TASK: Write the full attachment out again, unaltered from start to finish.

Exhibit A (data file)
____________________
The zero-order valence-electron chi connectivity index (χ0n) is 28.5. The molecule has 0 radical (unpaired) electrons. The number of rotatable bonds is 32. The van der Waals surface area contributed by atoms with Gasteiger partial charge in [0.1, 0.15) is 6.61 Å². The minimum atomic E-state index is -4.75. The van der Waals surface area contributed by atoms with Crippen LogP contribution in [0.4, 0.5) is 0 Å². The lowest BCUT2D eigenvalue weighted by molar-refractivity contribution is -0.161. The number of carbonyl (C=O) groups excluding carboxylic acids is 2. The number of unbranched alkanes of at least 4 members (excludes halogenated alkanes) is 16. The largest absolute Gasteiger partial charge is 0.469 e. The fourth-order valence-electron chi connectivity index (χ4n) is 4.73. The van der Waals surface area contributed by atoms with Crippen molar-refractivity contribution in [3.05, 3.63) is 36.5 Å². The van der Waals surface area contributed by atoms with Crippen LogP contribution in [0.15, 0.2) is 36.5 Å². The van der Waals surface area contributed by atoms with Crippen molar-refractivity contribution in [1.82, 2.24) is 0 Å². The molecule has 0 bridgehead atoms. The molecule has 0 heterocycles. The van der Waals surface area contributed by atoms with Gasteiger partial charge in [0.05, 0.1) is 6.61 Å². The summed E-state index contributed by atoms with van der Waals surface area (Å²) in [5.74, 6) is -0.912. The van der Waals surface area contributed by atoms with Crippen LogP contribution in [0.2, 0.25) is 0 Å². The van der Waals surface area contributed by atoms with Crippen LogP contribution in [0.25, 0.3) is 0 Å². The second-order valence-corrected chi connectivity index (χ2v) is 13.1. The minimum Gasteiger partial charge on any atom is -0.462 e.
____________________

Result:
The zero-order valence-electron chi connectivity index (χ0n) is 28.5. The molecule has 0 radical (unpaired) electrons. The number of rotatable bonds is 32. The van der Waals surface area contributed by atoms with Gasteiger partial charge in [0.1, 0.15) is 6.61 Å². The minimum atomic E-state index is -4.75. The van der Waals surface area contributed by atoms with Crippen LogP contribution in [0.4, 0.5) is 0 Å². The lowest BCUT2D eigenvalue weighted by molar-refractivity contribution is -0.161. The number of carbonyl (C=O) groups excluding carboxylic acids is 2. The number of unbranched alkanes of at least 4 members (excludes halogenated alkanes) is 16. The largest absolute Gasteiger partial charge is 0.469 e. The fourth-order valence-electron chi connectivity index (χ4n) is 4.73. The van der Waals surface area contributed by atoms with Crippen molar-refractivity contribution in [3.05, 3.63) is 36.5 Å². The van der Waals surface area contributed by atoms with Crippen LogP contribution in [0.15, 0.2) is 36.5 Å². The van der Waals surface area contributed by atoms with Crippen molar-refractivity contribution in [1.82, 2.24) is 0 Å². The molecule has 0 bridgehead atoms. The molecule has 0 heterocycles. The van der Waals surface area contributed by atoms with Gasteiger partial charge in [0.05, 0.1) is 6.61 Å². The summed E-state index contributed by atoms with van der Waals surface area (Å²) in [5.74, 6) is -0.912. The van der Waals surface area contributed by atoms with Crippen LogP contribution in [0.2, 0.25) is 0 Å². The van der Waals surface area contributed by atoms with Crippen LogP contribution in [0.25, 0.3) is 0 Å². The second-order valence-corrected chi connectivity index (χ2v) is 13.1. The minimum Gasteiger partial charge on any atom is -0.462 e.